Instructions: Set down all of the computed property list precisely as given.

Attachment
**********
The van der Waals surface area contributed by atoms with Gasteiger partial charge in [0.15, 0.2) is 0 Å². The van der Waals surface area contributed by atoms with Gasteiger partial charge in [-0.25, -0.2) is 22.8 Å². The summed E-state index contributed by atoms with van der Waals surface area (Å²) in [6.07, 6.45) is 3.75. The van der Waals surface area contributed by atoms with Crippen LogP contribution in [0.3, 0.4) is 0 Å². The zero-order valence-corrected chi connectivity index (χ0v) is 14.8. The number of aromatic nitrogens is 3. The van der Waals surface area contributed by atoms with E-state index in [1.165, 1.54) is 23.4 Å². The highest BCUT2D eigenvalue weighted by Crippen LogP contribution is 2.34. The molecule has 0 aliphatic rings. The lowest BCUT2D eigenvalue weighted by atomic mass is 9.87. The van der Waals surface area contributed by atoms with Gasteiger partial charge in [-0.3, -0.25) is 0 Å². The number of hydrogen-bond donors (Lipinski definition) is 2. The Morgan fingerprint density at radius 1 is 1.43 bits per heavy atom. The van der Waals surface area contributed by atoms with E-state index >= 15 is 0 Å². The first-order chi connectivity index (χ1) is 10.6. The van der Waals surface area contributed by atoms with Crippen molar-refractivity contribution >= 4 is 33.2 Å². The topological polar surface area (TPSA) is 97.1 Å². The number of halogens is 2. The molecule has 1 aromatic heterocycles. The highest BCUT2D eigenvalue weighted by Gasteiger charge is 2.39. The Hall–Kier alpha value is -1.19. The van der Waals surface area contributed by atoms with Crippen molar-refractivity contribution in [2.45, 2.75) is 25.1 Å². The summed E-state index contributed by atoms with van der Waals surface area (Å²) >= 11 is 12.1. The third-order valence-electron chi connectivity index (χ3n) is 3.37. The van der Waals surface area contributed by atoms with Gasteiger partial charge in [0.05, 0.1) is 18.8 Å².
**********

The van der Waals surface area contributed by atoms with Gasteiger partial charge in [0.15, 0.2) is 0 Å². The van der Waals surface area contributed by atoms with Gasteiger partial charge in [-0.25, -0.2) is 22.8 Å². The summed E-state index contributed by atoms with van der Waals surface area (Å²) in [6.07, 6.45) is 3.75. The van der Waals surface area contributed by atoms with Crippen LogP contribution in [0.3, 0.4) is 0 Å². The zero-order valence-corrected chi connectivity index (χ0v) is 14.8. The number of aromatic nitrogens is 3. The van der Waals surface area contributed by atoms with E-state index in [1.165, 1.54) is 23.4 Å². The highest BCUT2D eigenvalue weighted by Crippen LogP contribution is 2.34. The molecule has 0 aliphatic rings. The lowest BCUT2D eigenvalue weighted by atomic mass is 9.87. The van der Waals surface area contributed by atoms with Gasteiger partial charge in [-0.3, -0.25) is 0 Å². The number of hydrogen-bond donors (Lipinski definition) is 2. The Morgan fingerprint density at radius 1 is 1.43 bits per heavy atom. The van der Waals surface area contributed by atoms with E-state index >= 15 is 0 Å². The first-order chi connectivity index (χ1) is 10.6. The van der Waals surface area contributed by atoms with Crippen molar-refractivity contribution >= 4 is 33.2 Å². The topological polar surface area (TPSA) is 97.1 Å². The number of halogens is 2. The molecule has 1 aromatic heterocycles. The highest BCUT2D eigenvalue weighted by Gasteiger charge is 2.39. The Hall–Kier alpha value is -1.19. The van der Waals surface area contributed by atoms with Crippen molar-refractivity contribution in [2.45, 2.75) is 25.1 Å². The summed E-state index contributed by atoms with van der Waals surface area (Å²) >= 11 is 12.1. The third-order valence-electron chi connectivity index (χ3n) is 3.37. The van der Waals surface area contributed by atoms with Gasteiger partial charge in [0.05, 0.1) is 18.8 Å².